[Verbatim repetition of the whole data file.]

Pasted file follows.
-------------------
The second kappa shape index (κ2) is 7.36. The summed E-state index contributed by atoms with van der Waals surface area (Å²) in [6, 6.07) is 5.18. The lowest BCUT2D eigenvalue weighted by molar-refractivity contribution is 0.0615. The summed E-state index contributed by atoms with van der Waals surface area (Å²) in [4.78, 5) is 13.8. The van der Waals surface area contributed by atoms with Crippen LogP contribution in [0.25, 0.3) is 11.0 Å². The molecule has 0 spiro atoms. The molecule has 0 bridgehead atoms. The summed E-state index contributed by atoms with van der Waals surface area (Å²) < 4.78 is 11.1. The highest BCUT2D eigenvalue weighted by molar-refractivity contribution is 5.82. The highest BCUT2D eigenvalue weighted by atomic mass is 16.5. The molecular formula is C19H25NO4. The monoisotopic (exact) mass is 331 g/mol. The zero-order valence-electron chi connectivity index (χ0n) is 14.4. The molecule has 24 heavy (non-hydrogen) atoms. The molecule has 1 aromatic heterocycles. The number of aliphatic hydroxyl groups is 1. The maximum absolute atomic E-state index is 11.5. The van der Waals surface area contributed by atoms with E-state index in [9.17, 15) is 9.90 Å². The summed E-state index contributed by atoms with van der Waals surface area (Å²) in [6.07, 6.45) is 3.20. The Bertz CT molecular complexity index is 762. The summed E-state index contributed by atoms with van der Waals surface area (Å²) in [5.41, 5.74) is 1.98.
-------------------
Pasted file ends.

The second kappa shape index (κ2) is 7.36. The summed E-state index contributed by atoms with van der Waals surface area (Å²) in [6, 6.07) is 5.18. The lowest BCUT2D eigenvalue weighted by molar-refractivity contribution is 0.0615. The summed E-state index contributed by atoms with van der Waals surface area (Å²) in [4.78, 5) is 13.8. The van der Waals surface area contributed by atoms with Crippen LogP contribution in [0.25, 0.3) is 11.0 Å². The molecule has 0 spiro atoms. The molecule has 0 bridgehead atoms. The summed E-state index contributed by atoms with van der Waals surface area (Å²) < 4.78 is 11.1. The highest BCUT2D eigenvalue weighted by molar-refractivity contribution is 5.82. The highest BCUT2D eigenvalue weighted by atomic mass is 16.5. The molecular formula is C19H25NO4. The monoisotopic (exact) mass is 331 g/mol. The zero-order valence-electron chi connectivity index (χ0n) is 14.4. The molecule has 24 heavy (non-hydrogen) atoms. The molecule has 1 aromatic heterocycles. The number of aliphatic hydroxyl groups is 1. The maximum absolute atomic E-state index is 11.5. The van der Waals surface area contributed by atoms with E-state index in [9.17, 15) is 9.90 Å². The summed E-state index contributed by atoms with van der Waals surface area (Å²) in [6.07, 6.45) is 3.20. The Bertz CT molecular complexity index is 762. The summed E-state index contributed by atoms with van der Waals surface area (Å²) in [5.41, 5.74) is 1.98.